xml:space="preserve">
xml:space="preserve">
Advertisement
Advertisement

Sensible transportation policy: Less transit, fewer bike lanes | READER COMMENTARY

Baltimore Department of Public Works crews remove a protected bike lane on Roland Avenue. File.
Baltimore Department of Public Works crews remove a protected bike lane on Roland Avenue. File. (Jerry Jackson / Baltimore Sun)

Carol Park’s commentary on the Hogan administration’s selection of key highway projects even during uncertain times was well-written and timely (”Gov. Hogan is right to invest in highways,” Aug. 28). There is no end to starry-eyed wishful thinking about massive, expensive, publicly-funded mass transportation systems that might possibly, eventually relieve road and highway congestion, but the facts quoted by Pete Rahn are highly pertinent and sobering: Transit accounts for only 3.5% of transportation revenue and serves only 8.5% of commuters, but consumes 42% of the budget.” Making the most impact on improving the big picture means applying funds where they will make the biggest impact. That means roads rather than mass transit. I think the logic here is unassailable.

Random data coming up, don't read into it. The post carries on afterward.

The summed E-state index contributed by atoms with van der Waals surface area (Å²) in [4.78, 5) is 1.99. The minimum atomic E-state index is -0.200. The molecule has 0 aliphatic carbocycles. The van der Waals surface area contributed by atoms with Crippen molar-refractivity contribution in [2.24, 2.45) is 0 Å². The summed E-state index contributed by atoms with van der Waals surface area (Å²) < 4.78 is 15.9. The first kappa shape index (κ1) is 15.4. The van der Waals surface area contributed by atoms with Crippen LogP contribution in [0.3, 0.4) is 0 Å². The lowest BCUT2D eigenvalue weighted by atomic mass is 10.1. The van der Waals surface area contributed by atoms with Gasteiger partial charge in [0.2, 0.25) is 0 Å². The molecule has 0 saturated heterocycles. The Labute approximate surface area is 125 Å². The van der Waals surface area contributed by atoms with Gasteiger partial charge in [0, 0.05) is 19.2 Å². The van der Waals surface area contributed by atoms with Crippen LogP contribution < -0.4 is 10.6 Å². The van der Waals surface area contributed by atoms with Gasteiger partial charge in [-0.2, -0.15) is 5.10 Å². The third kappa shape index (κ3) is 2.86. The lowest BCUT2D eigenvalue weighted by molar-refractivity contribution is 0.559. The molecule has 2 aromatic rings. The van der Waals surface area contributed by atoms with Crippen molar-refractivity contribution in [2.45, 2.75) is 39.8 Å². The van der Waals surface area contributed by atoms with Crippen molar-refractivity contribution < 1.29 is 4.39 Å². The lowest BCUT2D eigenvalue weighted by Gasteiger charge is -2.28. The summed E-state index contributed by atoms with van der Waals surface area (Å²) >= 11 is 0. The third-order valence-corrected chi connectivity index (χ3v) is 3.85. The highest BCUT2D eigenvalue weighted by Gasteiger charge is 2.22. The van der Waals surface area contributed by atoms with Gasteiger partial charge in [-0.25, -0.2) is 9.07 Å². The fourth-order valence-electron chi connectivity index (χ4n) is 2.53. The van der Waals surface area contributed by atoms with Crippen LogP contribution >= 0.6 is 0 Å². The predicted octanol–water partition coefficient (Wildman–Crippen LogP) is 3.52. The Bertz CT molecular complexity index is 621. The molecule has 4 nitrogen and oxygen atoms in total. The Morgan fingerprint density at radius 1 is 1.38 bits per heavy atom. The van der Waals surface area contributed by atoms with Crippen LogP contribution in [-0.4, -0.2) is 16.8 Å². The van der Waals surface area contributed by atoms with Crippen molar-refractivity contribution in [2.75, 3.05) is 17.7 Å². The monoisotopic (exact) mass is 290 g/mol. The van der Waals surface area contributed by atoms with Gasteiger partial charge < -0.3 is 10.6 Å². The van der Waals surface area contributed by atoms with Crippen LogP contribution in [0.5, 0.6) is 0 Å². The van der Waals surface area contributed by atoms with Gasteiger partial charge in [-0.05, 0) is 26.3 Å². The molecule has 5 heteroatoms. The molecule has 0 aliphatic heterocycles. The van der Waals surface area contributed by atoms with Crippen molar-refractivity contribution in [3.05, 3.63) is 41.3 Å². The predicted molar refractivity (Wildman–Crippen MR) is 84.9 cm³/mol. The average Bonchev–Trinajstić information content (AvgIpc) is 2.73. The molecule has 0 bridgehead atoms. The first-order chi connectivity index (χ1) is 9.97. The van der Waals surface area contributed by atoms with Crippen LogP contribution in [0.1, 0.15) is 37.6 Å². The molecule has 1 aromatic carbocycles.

One more giant step in this direction follows similar logic in reclaiming existing roadways for motor vehicles, all for the cost of some paint. Under the previous O’Malley administration, the State Highway Administration adopted road construction standards that obligates the state engineers to incorporate painted bicycle lanes every time an SHA road is re-paved or re-striped, at times dedicating up to 20% of the paved surface for this single mode of non-motorized transportation. In many cases, this has resulted in two-lane roads being reduced to one lane with the loss of very valuable roadway real estate. Yet national statistics show that bicycles account for less than two-tenths of one percent of the transportation miles traveled annually.

Advertisement

On top of that, non-physically separated bike lanes are death traps. Anyone doubting this needs to take a look at the tortured path of the bike lane on the southwest corner of Route 144 (Frederick Road) at the intersection with Interstate 695 in Catonsville, where the bike lane is placed between the straight-through lane and the right turn lane. Cars wanting to get on the outer loop of the Baltimore Beltway from Frederick Road have to cross the bike lane to get there, and they have only a very short distance to do so. Only someone with a death wish would ride a bicycle through this maze.

Let’s get the most out of the roads we already have by correcting this mistake.

Advertisement
Advertisement

Cal Oren, Catonsville

Add your voice: Respond to this piece or other Sun content by submitting your own letter.

Advertisement
Advertisement
Advertisement
Advertisement
Advertisement
Advertisement
Advertisement